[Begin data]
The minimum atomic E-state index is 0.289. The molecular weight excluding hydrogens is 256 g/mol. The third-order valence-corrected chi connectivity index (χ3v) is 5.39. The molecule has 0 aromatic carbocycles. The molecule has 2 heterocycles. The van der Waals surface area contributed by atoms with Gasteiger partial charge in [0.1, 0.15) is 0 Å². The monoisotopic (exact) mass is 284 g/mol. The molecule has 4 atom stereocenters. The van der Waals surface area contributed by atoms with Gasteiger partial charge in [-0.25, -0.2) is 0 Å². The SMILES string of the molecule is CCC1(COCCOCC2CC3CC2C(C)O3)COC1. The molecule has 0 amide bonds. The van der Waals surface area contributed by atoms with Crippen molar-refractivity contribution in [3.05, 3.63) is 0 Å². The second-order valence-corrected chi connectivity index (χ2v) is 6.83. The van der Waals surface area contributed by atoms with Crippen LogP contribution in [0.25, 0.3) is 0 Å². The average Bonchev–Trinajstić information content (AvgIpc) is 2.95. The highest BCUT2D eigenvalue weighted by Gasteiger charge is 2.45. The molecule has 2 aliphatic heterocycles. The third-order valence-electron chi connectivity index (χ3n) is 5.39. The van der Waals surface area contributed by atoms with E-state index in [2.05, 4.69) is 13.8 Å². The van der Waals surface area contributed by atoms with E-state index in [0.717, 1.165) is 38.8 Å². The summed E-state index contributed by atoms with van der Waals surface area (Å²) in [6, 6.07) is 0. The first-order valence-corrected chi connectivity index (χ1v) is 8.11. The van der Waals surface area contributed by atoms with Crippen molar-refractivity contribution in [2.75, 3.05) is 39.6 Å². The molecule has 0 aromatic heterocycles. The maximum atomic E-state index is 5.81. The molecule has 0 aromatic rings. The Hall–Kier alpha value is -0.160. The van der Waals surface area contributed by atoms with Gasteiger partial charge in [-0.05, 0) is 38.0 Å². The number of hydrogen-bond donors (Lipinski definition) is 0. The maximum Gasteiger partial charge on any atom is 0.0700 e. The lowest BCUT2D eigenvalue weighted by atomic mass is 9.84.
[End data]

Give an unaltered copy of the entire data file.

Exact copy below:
The minimum atomic E-state index is 0.289. The molecular weight excluding hydrogens is 256 g/mol. The third-order valence-corrected chi connectivity index (χ3v) is 5.39. The molecule has 0 aromatic carbocycles. The molecule has 2 heterocycles. The van der Waals surface area contributed by atoms with Gasteiger partial charge in [0.1, 0.15) is 0 Å². The monoisotopic (exact) mass is 284 g/mol. The molecule has 4 atom stereocenters. The van der Waals surface area contributed by atoms with Gasteiger partial charge in [-0.25, -0.2) is 0 Å². The SMILES string of the molecule is CCC1(COCCOCC2CC3CC2C(C)O3)COC1. The molecule has 0 amide bonds. The van der Waals surface area contributed by atoms with Crippen molar-refractivity contribution in [3.05, 3.63) is 0 Å². The second-order valence-corrected chi connectivity index (χ2v) is 6.83. The van der Waals surface area contributed by atoms with Crippen LogP contribution in [0.25, 0.3) is 0 Å². The average Bonchev–Trinajstić information content (AvgIpc) is 2.95. The highest BCUT2D eigenvalue weighted by Gasteiger charge is 2.45. The molecule has 2 aliphatic heterocycles. The third-order valence-electron chi connectivity index (χ3n) is 5.39. The van der Waals surface area contributed by atoms with E-state index in [2.05, 4.69) is 13.8 Å². The van der Waals surface area contributed by atoms with E-state index in [0.717, 1.165) is 38.8 Å². The summed E-state index contributed by atoms with van der Waals surface area (Å²) in [6, 6.07) is 0. The first-order valence-corrected chi connectivity index (χ1v) is 8.11. The van der Waals surface area contributed by atoms with Crippen molar-refractivity contribution in [2.75, 3.05) is 39.6 Å². The molecule has 0 aromatic heterocycles. The maximum atomic E-state index is 5.81. The molecule has 0 aromatic rings. The Hall–Kier alpha value is -0.160. The van der Waals surface area contributed by atoms with Gasteiger partial charge in [-0.05, 0) is 38.0 Å². The number of hydrogen-bond donors (Lipinski definition) is 0. The maximum Gasteiger partial charge on any atom is 0.0700 e. The lowest BCUT2D eigenvalue weighted by atomic mass is 9.84.